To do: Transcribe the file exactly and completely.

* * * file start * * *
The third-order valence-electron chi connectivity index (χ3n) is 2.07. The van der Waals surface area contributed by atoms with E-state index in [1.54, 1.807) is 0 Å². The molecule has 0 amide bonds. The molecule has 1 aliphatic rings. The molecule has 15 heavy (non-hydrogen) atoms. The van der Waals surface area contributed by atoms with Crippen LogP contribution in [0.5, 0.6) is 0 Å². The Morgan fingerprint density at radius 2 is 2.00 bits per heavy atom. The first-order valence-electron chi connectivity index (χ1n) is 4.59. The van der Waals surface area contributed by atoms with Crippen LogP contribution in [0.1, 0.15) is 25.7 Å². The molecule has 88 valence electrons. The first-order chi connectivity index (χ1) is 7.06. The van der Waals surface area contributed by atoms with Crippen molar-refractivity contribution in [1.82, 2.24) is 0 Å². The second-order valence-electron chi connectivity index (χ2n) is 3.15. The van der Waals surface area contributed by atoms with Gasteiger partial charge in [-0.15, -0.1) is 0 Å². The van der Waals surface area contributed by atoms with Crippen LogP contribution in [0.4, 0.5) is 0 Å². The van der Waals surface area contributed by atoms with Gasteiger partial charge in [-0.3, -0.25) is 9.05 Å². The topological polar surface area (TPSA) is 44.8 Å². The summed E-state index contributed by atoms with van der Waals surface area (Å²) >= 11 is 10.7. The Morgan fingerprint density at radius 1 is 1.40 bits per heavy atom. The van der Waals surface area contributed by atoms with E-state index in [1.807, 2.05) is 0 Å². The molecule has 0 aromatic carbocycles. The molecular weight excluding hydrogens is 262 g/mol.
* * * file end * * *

The third-order valence-electron chi connectivity index (χ3n) is 2.07. The van der Waals surface area contributed by atoms with E-state index in [1.54, 1.807) is 0 Å². The molecule has 0 amide bonds. The molecule has 1 aliphatic rings. The molecule has 15 heavy (non-hydrogen) atoms. The van der Waals surface area contributed by atoms with Crippen LogP contribution in [0.5, 0.6) is 0 Å². The Morgan fingerprint density at radius 2 is 2.00 bits per heavy atom. The first-order valence-electron chi connectivity index (χ1n) is 4.59. The van der Waals surface area contributed by atoms with Crippen LogP contribution in [0.1, 0.15) is 25.7 Å². The molecule has 88 valence electrons. The first-order chi connectivity index (χ1) is 7.06. The van der Waals surface area contributed by atoms with Crippen molar-refractivity contribution in [1.82, 2.24) is 0 Å². The second-order valence-electron chi connectivity index (χ2n) is 3.15. The van der Waals surface area contributed by atoms with Gasteiger partial charge in [-0.15, -0.1) is 0 Å². The van der Waals surface area contributed by atoms with Crippen LogP contribution in [0.4, 0.5) is 0 Å². The van der Waals surface area contributed by atoms with Gasteiger partial charge in [-0.3, -0.25) is 9.05 Å². The topological polar surface area (TPSA) is 44.8 Å². The summed E-state index contributed by atoms with van der Waals surface area (Å²) >= 11 is 10.7. The Morgan fingerprint density at radius 1 is 1.40 bits per heavy atom. The van der Waals surface area contributed by atoms with E-state index in [1.807, 2.05) is 0 Å². The molecule has 0 aromatic carbocycles. The molecular weight excluding hydrogens is 262 g/mol.